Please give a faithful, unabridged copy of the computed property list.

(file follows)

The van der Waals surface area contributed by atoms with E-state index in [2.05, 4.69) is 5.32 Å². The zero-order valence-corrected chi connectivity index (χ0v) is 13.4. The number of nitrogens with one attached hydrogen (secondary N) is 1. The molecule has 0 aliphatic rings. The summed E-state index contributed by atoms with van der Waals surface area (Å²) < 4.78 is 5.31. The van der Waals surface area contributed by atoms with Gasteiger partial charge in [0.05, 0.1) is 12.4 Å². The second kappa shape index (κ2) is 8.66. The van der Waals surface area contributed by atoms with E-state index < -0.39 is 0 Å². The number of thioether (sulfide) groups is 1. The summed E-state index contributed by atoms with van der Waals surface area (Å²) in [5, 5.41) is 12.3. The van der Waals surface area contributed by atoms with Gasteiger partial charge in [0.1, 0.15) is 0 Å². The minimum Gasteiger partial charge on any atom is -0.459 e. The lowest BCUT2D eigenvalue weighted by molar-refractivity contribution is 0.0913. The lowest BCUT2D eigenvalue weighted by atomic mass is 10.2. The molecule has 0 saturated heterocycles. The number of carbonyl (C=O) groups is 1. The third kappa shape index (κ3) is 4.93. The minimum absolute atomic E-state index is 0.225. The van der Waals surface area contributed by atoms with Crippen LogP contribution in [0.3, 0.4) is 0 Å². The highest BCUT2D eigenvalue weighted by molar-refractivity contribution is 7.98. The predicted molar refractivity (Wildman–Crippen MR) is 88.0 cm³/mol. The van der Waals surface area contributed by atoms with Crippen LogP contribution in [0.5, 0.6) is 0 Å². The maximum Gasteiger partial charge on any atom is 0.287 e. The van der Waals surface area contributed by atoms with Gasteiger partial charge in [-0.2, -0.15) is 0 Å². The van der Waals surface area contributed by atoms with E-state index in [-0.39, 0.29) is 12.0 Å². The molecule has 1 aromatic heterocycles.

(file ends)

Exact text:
The van der Waals surface area contributed by atoms with E-state index in [2.05, 4.69) is 5.32 Å². The zero-order valence-corrected chi connectivity index (χ0v) is 13.4. The number of nitrogens with one attached hydrogen (secondary N) is 1. The molecule has 0 aliphatic rings. The summed E-state index contributed by atoms with van der Waals surface area (Å²) < 4.78 is 5.31. The van der Waals surface area contributed by atoms with Gasteiger partial charge in [0.05, 0.1) is 12.4 Å². The second kappa shape index (κ2) is 8.66. The van der Waals surface area contributed by atoms with E-state index < -0.39 is 0 Å². The number of thioether (sulfide) groups is 1. The summed E-state index contributed by atoms with van der Waals surface area (Å²) in [5, 5.41) is 12.3. The van der Waals surface area contributed by atoms with Gasteiger partial charge in [0.1, 0.15) is 0 Å². The minimum Gasteiger partial charge on any atom is -0.459 e. The lowest BCUT2D eigenvalue weighted by molar-refractivity contribution is 0.0913. The lowest BCUT2D eigenvalue weighted by atomic mass is 10.2. The molecule has 0 saturated heterocycles. The number of carbonyl (C=O) groups is 1. The third kappa shape index (κ3) is 4.93. The minimum absolute atomic E-state index is 0.225. The van der Waals surface area contributed by atoms with Crippen LogP contribution in [0.3, 0.4) is 0 Å². The highest BCUT2D eigenvalue weighted by molar-refractivity contribution is 7.98. The predicted molar refractivity (Wildman–Crippen MR) is 88.0 cm³/mol. The van der Waals surface area contributed by atoms with Crippen LogP contribution in [0.5, 0.6) is 0 Å². The maximum Gasteiger partial charge on any atom is 0.287 e. The van der Waals surface area contributed by atoms with Gasteiger partial charge in [-0.2, -0.15) is 0 Å². The van der Waals surface area contributed by atoms with E-state index in [-0.39, 0.29) is 12.0 Å². The molecule has 1 aromatic heterocycles.